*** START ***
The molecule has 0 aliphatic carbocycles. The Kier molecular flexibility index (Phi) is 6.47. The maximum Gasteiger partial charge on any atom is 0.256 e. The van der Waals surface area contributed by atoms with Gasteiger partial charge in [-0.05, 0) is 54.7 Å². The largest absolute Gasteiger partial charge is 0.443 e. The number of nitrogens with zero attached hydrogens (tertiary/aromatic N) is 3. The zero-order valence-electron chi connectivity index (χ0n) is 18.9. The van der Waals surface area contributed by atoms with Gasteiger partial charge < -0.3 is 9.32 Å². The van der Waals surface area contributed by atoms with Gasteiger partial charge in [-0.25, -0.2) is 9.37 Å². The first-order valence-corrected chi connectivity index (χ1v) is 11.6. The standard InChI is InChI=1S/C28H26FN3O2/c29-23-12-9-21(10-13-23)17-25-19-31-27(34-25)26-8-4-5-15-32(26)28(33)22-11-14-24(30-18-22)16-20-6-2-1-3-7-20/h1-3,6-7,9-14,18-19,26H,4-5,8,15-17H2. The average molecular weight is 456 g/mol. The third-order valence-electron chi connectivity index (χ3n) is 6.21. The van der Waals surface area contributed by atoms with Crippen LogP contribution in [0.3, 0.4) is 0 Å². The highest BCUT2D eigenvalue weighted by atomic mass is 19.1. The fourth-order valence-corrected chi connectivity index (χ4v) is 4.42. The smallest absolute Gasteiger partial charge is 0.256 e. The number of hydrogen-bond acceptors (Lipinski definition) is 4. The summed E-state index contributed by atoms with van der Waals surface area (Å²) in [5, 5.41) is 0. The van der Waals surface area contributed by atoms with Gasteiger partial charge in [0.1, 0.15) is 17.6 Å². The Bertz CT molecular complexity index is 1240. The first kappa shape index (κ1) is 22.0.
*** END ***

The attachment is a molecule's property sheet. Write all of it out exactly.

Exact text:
The molecule has 0 aliphatic carbocycles. The Kier molecular flexibility index (Phi) is 6.47. The maximum Gasteiger partial charge on any atom is 0.256 e. The van der Waals surface area contributed by atoms with Gasteiger partial charge in [-0.05, 0) is 54.7 Å². The largest absolute Gasteiger partial charge is 0.443 e. The number of nitrogens with zero attached hydrogens (tertiary/aromatic N) is 3. The zero-order valence-electron chi connectivity index (χ0n) is 18.9. The van der Waals surface area contributed by atoms with Gasteiger partial charge < -0.3 is 9.32 Å². The van der Waals surface area contributed by atoms with Gasteiger partial charge in [-0.25, -0.2) is 9.37 Å². The first-order valence-corrected chi connectivity index (χ1v) is 11.6. The standard InChI is InChI=1S/C28H26FN3O2/c29-23-12-9-21(10-13-23)17-25-19-31-27(34-25)26-8-4-5-15-32(26)28(33)22-11-14-24(30-18-22)16-20-6-2-1-3-7-20/h1-3,6-7,9-14,18-19,26H,4-5,8,15-17H2. The average molecular weight is 456 g/mol. The third-order valence-electron chi connectivity index (χ3n) is 6.21. The van der Waals surface area contributed by atoms with Crippen LogP contribution in [0.3, 0.4) is 0 Å². The highest BCUT2D eigenvalue weighted by atomic mass is 19.1. The fourth-order valence-corrected chi connectivity index (χ4v) is 4.42. The smallest absolute Gasteiger partial charge is 0.256 e. The number of hydrogen-bond acceptors (Lipinski definition) is 4. The summed E-state index contributed by atoms with van der Waals surface area (Å²) in [5, 5.41) is 0. The van der Waals surface area contributed by atoms with Gasteiger partial charge in [0.1, 0.15) is 17.6 Å². The Bertz CT molecular complexity index is 1240. The first kappa shape index (κ1) is 22.0.